Success Matters: How General Education Learning Outcomes (GEO) Drive Improvement

Oakton assesses the following General Education Learning Outcomes that are essential for academic, career and personal success:

  • critical thinking
  • literacy
  • responsibility
  • communication

Oakton assesses students after completion of general education courses to make sure they have developed broader knowledge and skills in these key areas, for example:

General Education Math Literacy Assessment
The general education (GE) assessment team collaborated with faculty throughout all divisions in the college to administer a cross-curriculum assessment to gather data on Oakton students’ math literacy. Math literacy refers to the ability to use math as it relates to real-world situations. Over 100 students participated in the assessment. Success rate varied by question, ranging from 44 to 78 percent success rate.

  • The GE team is developing and implementing a plan to help improve these results.

GE Written Communication Assessment
The GE assessment team gathered over 100 expository writing samples to assess written communication in disciplines such as anthropology, earth science, education, English, and humanities. An interdisciplinary group of faculty evaluated the samples in five categories:

  • thesis/focus/controlling idea
  • support
  • organization
  • audience
  • sentence structure, grammar, and mechanics.  

Eighty-three percent of students passed the writing assessment. The majority of students passed all five categories.

  • As a result, a proofreading guide was developed to assist students' writing performance.

GE Responsibility Assessment
The “Murals in the City” is a 50-minute written task developed by humanities faculty. This task assessed the general education learning outcome of responsibility, specifically civic responsibility and cultural/aesthetic understanding. In this assessment, students read about a fictitious diverse neighborhood named Edgeville, and the possibility of its three historic murals being replaced with corporate advertisements to fund community programs. One-hundred-and-thiriteen students in English, humanities, developmental reading, and graphic arts courses took the assessment in spring 2016. Students were asked to respond to two different prompts—one assessed the student’s level of civic understanding, the other assessed cultural/aesthetic understanding. The majority of students showed proficiency in both areas, which is a marked improvement over the same assessment in previous assessment cycles.

  • These results provided the foundation for developing two rubricsl to address areas of lower performance.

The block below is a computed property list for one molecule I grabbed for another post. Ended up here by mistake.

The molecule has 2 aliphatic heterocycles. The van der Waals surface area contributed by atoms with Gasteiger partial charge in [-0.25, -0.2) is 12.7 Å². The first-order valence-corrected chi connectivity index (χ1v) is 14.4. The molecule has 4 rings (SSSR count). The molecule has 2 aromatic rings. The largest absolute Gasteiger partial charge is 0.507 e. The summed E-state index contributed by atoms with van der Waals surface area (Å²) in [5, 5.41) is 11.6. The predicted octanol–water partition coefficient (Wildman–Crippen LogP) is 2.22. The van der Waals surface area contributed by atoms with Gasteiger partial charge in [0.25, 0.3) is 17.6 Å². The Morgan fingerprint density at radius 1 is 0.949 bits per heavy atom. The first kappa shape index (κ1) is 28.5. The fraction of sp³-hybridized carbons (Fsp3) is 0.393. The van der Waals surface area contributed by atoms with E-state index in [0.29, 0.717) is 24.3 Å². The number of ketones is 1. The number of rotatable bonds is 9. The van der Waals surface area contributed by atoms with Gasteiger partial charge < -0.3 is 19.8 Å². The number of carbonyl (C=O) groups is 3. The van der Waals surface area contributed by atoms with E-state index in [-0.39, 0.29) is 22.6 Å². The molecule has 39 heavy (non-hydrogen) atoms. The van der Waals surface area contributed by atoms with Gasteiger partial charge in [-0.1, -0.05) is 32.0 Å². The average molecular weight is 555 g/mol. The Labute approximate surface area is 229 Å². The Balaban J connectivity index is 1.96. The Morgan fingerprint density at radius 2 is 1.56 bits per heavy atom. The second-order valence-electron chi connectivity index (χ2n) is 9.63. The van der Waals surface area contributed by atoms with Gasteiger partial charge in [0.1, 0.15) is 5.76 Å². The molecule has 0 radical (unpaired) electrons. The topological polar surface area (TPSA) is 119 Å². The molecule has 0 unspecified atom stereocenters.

GE Nonverbal Communication Assessment
The GE assessment team worked with faculty to record and evaluate student speeches. Speech faculty developed a rubric to evaluate non-verbal communication skills, such as eye contact, body language, vocal inflection, and clarity. Student speeches were recorded across the curriculum, and the GE team evaluated the speeches using the non-verbal communication rubric. Students performed significantly low in all four areas of the rubric.

After sharing the results with the college, the GE team conducted a similar reassessment; however, this time, the faculty shared the rubric with the students in advance of their speeches. The students performed better in all four categories; however, there were still areas for improvement. Results were again shared with the faculty and a second intervention was implemented. During the reassessment, faculty shared the rubric and a video tutorial created by speech faculty and students. The tutorial focused on attire, eye contact, posture, and vocal inflection.  Upon analysis of the data, the areas targeted by the video tutorial saw a 10 to 20 percent improvement. The implementation of the rubric generated excellent improvement, and continued improvement was made with the addition of the video tutorial.  

Since the inception of the nonverbal communication assessment and the associated action plans, students have improved their non-verbal skills by 24 to 48 percent depending on the category. The results will be the basis for further action to improve student learning and non-verbal communication.

GE Literacy (Technology) Assessment
Department chairs and coordinators identified the most important technology skills Oakton students need. The GE assessment team used a software program to develop and administer technology literacy assessments.

The GE team created video tutorials to address Microsoft Word skills that students performed poorly on in the previous years’ assessments. The tutorial addressed five skill sets:

  • using find-and-replace;
  • creating a table;
  • inserting bullets and numbering;
  • spell checking; and
  • saving a file in various formats.

For the five skills where the students had viewed the tutorials, improvements in performance were dramatic, ranging from 32 to 72 percent improvement.  However, there also was an improvement in areas where tutorials were not made. Results will be further analyzed to assess the need for future tutorials and action plans to address the remaining weak areas and to see if the success of the tutorials persists in a second assessment.

General education learning outcomes also are assessed throughout our Career and Technical Education (CTE) programs.  A review of our CTE program learning outcomes indicates that an overwhelming number of their assessments deal with the college’s General Education Learning Outcomes.